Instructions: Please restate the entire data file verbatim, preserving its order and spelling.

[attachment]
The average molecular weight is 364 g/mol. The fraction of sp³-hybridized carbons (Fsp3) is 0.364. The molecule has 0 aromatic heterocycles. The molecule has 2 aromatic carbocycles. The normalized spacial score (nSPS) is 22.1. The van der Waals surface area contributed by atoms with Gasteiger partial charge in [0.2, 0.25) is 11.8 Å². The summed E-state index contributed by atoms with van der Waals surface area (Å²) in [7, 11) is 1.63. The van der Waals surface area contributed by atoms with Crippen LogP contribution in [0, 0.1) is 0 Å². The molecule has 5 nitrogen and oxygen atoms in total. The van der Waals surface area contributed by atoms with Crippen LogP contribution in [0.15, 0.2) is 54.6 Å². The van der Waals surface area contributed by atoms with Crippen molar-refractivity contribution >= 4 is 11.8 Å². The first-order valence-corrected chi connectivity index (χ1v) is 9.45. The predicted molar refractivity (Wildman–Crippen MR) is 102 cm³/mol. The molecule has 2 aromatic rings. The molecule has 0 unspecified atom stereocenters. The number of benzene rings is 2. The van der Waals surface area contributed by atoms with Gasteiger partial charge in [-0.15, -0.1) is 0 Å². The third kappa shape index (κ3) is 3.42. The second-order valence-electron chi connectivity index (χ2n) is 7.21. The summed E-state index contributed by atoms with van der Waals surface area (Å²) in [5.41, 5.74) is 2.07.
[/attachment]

The average molecular weight is 364 g/mol. The fraction of sp³-hybridized carbons (Fsp3) is 0.364. The molecule has 0 aromatic heterocycles. The molecule has 2 aromatic carbocycles. The normalized spacial score (nSPS) is 22.1. The van der Waals surface area contributed by atoms with Gasteiger partial charge in [0.2, 0.25) is 11.8 Å². The summed E-state index contributed by atoms with van der Waals surface area (Å²) in [7, 11) is 1.63. The van der Waals surface area contributed by atoms with Crippen LogP contribution in [0, 0.1) is 0 Å². The molecule has 5 nitrogen and oxygen atoms in total. The van der Waals surface area contributed by atoms with Crippen LogP contribution in [0.15, 0.2) is 54.6 Å². The van der Waals surface area contributed by atoms with Crippen molar-refractivity contribution >= 4 is 11.8 Å². The first-order valence-corrected chi connectivity index (χ1v) is 9.45. The predicted molar refractivity (Wildman–Crippen MR) is 102 cm³/mol. The molecule has 2 aromatic rings. The molecule has 0 unspecified atom stereocenters. The number of benzene rings is 2. The van der Waals surface area contributed by atoms with Gasteiger partial charge in [-0.15, -0.1) is 0 Å². The third kappa shape index (κ3) is 3.42. The second-order valence-electron chi connectivity index (χ2n) is 7.21. The summed E-state index contributed by atoms with van der Waals surface area (Å²) in [5.41, 5.74) is 2.07.